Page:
Morricone’s comedy writing is an acquired taste; it was so idiosyncratic, you could never predict what sort of approach he was going to take from movie to movie, and if often varied wildly in tone, even within the same score. Come Imparai ad Amare le Donne is a score like that – but if you’re in the mood of something completely off the beaten path, this might fit the bill. The score for Come Imparai ad Amare le Donne has been released several times over the years, both on vinyl and CD, but my personal recommendation for the best presentation of the music is the one released by GDM Music in 2016, which offers the clearest sound quality.

Track Listing: 1. Pioggia Sul Tuo Viso (2:30), 2. La Diva (2:51), 3. La Donna Gattina (1:41), 4. La Donna Romantica (6:12), 5. Pizzicato (1:32), 6. Pioggia Sul Tuo Viso (#2) (3:03), 7. Alta Moda (7:46), 8. Alla Corte Di Luigi XVI (2:49), 9. La Duchessa (1:39), 10. Pioggia Sul Tuo Viso (#3 – Titoli Di Testa) (2:30), 11. La Diva (#2) (2:45), 12. La Donna Gattina (#2) (2:50), 13. Pioggia Sul Tuo Viso (#4) (2:02), 14. Pizzicato (#2) (1:48), 15. La Diva (#3) (4:32), 16. La Donna Romantica (#2) (2:07), 17. La Duchessa (#2) (1:59), 18. Pioggia Sul Tuo Viso (#5 – Finale) (3:02), 19. Pioggia Sul Tuo Viso (#6 – Mix Stereo) (Bonus Track) (2:29). GDM Music GDM-4406, 54 minutes 53 seconds.



Il Giardino Delle Delizie is an introspective Italian drama written and directed by Silvano Agosti. It stars Maurice Ronet as a man named Carlo, unhappily married to Carla (Evelyn Stewart), who begins to question his life, his relationships, and the ethical and moral and ramifications over the course of a surreal night with his wife; as the night progresses he struggles with the decision over whether to stay with Carla, or leave her for his mistress (Lea Massari). It’s all very Italian, and never gained much of an international reputation.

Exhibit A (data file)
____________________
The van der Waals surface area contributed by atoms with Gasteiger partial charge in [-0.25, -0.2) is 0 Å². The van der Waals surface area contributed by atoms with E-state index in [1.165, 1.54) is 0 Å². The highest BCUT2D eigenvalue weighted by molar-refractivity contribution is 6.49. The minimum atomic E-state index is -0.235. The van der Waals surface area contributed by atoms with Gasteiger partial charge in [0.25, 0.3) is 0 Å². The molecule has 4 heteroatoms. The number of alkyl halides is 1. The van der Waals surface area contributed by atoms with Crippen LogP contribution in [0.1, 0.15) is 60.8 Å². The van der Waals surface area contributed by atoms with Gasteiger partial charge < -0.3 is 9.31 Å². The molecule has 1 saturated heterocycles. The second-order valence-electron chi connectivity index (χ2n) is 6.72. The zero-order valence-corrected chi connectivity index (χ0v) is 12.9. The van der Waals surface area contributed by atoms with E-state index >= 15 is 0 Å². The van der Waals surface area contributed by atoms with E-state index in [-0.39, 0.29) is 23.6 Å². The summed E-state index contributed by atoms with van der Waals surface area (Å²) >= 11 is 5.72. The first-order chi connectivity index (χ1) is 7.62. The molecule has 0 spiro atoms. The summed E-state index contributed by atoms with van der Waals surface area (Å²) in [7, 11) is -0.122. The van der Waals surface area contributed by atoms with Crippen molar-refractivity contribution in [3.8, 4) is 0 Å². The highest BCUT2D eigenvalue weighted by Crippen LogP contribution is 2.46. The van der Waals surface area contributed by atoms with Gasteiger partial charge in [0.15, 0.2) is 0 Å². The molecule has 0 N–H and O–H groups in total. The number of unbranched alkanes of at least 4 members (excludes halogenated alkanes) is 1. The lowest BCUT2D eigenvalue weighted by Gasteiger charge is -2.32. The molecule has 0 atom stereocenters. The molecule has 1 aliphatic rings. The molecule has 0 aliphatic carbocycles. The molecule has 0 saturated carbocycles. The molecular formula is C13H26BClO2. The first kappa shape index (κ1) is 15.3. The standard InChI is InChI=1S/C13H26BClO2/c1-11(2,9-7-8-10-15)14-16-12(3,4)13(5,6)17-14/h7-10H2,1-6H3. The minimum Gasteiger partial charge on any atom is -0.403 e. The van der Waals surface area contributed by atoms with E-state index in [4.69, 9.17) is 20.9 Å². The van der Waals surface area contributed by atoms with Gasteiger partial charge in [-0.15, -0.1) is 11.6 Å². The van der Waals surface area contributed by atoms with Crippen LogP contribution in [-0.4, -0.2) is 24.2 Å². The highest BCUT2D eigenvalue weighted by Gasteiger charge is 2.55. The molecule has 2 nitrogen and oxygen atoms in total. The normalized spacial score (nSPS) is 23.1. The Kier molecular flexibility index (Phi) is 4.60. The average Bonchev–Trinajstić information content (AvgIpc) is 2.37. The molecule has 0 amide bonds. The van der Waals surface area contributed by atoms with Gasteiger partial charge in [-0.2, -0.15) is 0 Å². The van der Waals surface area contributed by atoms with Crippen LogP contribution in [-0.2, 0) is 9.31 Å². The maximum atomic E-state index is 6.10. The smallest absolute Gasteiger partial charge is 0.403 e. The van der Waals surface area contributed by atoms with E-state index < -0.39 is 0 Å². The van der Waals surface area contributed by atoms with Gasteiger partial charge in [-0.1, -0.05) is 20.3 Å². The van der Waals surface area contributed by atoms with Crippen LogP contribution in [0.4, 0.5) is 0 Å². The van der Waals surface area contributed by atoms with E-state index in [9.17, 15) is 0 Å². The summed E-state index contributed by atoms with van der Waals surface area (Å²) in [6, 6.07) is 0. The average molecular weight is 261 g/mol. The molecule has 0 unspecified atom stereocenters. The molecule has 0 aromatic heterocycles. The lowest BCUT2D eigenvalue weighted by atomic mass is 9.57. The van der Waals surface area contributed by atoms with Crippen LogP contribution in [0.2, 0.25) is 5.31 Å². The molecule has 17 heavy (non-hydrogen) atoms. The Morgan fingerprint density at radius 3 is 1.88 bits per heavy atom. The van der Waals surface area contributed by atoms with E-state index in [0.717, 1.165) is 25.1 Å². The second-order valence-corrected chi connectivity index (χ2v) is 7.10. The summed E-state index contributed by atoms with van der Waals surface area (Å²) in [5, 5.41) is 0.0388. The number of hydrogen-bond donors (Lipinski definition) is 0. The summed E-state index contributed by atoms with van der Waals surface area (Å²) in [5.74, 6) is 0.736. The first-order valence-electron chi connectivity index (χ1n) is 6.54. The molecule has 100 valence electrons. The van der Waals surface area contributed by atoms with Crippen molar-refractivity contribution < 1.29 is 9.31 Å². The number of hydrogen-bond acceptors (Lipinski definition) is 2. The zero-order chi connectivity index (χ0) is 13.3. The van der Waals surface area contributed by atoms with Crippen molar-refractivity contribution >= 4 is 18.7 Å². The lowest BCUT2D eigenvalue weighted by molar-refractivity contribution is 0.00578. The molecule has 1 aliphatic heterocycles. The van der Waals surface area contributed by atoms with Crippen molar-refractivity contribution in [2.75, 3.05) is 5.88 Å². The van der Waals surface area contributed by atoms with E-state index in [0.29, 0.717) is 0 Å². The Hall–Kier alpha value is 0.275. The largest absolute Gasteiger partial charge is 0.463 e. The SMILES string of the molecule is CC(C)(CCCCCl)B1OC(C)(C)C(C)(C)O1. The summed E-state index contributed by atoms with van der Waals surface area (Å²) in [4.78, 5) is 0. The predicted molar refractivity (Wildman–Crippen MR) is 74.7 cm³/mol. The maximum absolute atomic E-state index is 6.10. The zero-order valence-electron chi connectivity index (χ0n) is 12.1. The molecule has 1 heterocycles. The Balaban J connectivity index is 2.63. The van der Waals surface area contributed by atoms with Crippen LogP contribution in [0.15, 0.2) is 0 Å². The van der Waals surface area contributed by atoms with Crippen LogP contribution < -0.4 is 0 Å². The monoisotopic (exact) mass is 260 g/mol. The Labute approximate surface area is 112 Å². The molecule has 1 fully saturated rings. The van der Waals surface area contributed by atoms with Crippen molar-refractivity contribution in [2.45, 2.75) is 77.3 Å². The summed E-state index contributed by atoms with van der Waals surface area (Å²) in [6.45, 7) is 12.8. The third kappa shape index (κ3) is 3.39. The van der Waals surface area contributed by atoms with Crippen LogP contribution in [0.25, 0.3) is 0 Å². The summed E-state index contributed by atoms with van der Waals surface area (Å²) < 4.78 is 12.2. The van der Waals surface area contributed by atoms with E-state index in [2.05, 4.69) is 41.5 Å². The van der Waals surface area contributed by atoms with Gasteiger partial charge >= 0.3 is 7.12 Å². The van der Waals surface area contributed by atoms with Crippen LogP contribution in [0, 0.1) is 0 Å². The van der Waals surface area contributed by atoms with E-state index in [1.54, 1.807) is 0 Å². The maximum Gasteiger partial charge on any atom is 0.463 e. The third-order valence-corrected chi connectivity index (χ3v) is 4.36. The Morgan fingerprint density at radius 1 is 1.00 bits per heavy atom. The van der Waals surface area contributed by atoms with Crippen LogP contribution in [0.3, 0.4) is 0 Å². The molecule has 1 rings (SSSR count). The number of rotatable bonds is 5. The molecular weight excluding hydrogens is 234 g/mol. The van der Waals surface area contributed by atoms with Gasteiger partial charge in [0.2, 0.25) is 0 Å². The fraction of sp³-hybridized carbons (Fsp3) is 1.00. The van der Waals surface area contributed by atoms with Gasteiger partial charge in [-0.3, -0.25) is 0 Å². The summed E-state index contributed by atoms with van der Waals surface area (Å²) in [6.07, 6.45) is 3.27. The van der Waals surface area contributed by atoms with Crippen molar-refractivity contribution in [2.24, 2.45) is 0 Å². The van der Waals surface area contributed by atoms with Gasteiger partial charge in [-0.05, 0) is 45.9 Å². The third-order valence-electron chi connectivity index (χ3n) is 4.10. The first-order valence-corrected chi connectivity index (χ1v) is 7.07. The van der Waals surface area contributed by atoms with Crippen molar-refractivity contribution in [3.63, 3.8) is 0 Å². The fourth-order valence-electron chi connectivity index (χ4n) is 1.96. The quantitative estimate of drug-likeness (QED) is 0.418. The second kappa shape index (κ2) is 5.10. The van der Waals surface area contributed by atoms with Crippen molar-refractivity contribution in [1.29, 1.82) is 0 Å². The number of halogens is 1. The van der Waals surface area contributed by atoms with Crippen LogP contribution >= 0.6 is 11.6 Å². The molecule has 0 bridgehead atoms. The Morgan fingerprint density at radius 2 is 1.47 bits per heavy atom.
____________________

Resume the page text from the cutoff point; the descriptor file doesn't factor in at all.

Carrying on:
The first score cue on the album is vastly different from what follows it: the opening “Adonai” is a driving piece of orchestral rock music led by a heavy electric guitar riff, modern percussion, a screaming trumpet, and an incongruous but brilliantly-incorporated harpsichord. The whole thing is topped off by yelping vocals performed by I Cantori Moderni di Alessandroni. It’s quite brilliant. “Nel Profondo dell’Eros,” on the other hand, is an eerie exploration of shimmering tones for strings and light electronics, which often descend in to abstract and chaos that is quite difficult to describe, other than is feels like the sound of an orchestra tuning up, but more organized.

The title track “Il Giardino Delle Delizie (Primo)” features the ghostly tones of soprano Edda dell’Orso against a bank of eerie strings, while the subsequent “Il Giardino Delle Delizie (Secondo)” contines down the same path, sans vocals. The conclusive “Peccato Originale” is perhaps the most abstract piece of all: faraway vocals, string figures, and unusual processed sound effects fade in and out of the cue over the course of more than several minutes, testing the patience of the listener.